Anyone with a successful practice can usually find a Dental Support Organization (“DSO”), to buy their practice. However, there’s an art to picking the right DSO for each doctor. Because choosing the right dental support organization is one of the most important decisions a doctor interested in selling to a DSO will make, here are some key tips to help you make the best decision.

  1. A great dental practice broker who truly understands the dental industry and your practice is critical to the process of making the best possible decision. Hiring such a broker will help lead you to a DSO that best fits your particular needs and also shop your practice to a wide range of DSOs. Once you’ve identified a potential buyer, a broker can help you negotiate the enterprise value — and if you have multiple offers, they can help you negotiate the best deal.
  2. Examine your goals and needs going forward after the sale. You will want to consider these questions: Are you selling to a DSO because you want the most money you can get? If money is secondary, is first and foremost the DSO buyer the best fit for you? Will the DSO let you run your practice as you always have? Do you want to work for just a couple of years when most DSOs will compel you to work for at least five years? Are you looking for a DSO that will do a joint venture where you will retain equity? Or will you sell your practice and take equity in the larger DSO? Your legal counsel can assist you in identifying the pertinent factors that should be taken into account to mitigate any potential issues in the future.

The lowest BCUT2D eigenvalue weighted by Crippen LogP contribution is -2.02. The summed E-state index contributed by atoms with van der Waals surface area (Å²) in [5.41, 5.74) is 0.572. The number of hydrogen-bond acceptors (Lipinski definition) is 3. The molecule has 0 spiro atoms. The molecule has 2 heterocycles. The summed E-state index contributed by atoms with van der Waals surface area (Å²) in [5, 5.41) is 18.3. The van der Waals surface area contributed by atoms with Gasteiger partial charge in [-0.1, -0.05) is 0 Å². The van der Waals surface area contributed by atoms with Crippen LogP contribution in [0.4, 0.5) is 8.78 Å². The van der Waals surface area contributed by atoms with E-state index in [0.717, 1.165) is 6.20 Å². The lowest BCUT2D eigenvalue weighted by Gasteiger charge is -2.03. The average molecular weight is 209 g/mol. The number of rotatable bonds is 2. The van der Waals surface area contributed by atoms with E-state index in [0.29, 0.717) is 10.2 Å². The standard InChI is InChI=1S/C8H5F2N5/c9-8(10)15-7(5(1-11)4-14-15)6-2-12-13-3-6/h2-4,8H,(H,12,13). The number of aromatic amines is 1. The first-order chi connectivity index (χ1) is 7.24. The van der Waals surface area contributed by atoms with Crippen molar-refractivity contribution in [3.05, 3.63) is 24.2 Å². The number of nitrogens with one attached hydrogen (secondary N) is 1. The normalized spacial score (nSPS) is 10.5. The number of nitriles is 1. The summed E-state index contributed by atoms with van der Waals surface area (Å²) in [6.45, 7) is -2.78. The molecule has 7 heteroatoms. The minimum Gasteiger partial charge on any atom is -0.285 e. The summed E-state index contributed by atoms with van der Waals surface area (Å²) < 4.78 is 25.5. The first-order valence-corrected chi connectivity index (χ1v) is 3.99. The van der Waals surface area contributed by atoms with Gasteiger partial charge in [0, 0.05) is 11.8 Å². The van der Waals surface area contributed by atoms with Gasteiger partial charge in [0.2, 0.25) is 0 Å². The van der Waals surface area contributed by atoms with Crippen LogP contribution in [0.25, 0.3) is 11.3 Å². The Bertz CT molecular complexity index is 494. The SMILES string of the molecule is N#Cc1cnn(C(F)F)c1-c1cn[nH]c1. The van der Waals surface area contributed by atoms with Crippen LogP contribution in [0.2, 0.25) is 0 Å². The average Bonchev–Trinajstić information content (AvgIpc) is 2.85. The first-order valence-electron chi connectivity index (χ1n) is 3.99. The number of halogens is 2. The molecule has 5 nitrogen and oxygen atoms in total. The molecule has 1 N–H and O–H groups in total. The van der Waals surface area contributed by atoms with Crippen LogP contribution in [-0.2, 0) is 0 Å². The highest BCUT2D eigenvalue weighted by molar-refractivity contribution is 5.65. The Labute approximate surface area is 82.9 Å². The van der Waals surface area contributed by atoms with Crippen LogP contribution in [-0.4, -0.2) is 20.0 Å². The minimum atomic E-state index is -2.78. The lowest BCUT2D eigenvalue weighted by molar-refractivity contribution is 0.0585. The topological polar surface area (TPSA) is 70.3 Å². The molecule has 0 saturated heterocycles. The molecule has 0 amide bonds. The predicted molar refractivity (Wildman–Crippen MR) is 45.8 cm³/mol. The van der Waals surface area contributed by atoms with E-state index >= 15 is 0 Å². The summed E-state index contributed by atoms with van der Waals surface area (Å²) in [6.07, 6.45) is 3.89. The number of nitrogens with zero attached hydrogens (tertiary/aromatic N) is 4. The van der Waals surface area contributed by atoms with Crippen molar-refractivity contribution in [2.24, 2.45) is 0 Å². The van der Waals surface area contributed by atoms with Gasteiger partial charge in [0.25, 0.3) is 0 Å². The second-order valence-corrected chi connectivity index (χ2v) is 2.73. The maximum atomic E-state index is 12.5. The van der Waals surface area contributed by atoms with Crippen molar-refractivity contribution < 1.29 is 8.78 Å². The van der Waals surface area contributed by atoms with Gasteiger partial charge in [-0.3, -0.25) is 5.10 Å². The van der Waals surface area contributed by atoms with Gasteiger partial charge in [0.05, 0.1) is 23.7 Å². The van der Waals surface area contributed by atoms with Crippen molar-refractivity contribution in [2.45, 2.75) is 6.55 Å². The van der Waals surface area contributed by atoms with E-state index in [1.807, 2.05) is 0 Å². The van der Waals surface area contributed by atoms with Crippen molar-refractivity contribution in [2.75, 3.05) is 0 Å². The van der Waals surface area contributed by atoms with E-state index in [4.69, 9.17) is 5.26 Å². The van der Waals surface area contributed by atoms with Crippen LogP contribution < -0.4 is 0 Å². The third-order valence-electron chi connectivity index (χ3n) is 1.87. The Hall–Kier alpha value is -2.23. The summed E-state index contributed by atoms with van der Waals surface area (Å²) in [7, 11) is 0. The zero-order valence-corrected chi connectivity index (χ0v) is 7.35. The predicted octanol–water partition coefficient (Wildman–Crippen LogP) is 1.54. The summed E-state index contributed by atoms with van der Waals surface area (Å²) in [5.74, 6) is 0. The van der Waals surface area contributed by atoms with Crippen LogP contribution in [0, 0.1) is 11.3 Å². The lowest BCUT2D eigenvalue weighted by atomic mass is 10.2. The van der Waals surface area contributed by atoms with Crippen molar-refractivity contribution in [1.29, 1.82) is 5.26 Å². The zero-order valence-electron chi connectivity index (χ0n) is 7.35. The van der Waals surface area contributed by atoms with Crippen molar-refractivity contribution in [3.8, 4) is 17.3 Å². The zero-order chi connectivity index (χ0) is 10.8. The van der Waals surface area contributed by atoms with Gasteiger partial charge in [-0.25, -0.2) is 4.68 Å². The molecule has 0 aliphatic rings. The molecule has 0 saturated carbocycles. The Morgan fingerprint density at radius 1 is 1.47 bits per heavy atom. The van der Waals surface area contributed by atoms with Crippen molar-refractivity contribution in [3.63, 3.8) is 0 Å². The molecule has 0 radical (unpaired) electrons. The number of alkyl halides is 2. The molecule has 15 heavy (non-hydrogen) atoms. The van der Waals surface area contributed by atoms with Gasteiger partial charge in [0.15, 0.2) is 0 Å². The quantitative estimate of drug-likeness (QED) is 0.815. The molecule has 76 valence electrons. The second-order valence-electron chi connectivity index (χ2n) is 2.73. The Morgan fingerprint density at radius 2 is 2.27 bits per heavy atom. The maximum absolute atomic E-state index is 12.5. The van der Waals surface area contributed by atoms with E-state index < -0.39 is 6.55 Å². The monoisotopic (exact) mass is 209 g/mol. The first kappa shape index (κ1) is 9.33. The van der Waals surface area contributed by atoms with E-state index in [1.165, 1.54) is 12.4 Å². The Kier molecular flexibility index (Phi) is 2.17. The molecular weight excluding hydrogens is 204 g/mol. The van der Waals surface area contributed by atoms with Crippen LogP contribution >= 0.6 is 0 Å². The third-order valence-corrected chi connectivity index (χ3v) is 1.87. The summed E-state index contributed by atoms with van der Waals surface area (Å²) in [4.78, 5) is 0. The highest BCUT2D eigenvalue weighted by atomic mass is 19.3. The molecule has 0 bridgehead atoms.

3. Examine what level of risk you want to take. DSOs with a proven track record and past recapitalization are likely to adopt a more conservative approach. This may result in a lower potential upside but also entails reduced risk. Alternatively, are you inclined to accept greater risk with a less experienced DSO lacking substantial capitalization? In both business and life, embracing higher risk often leads to greater rewards.

Our clients rely on us to provide guidance in navigating these matters, ensuring that their decisions are well-informed and in line with their long-term objectives. Given the significance of these decisions, it's imperative to approach them with thorough consideration rather than rushing into them hastily.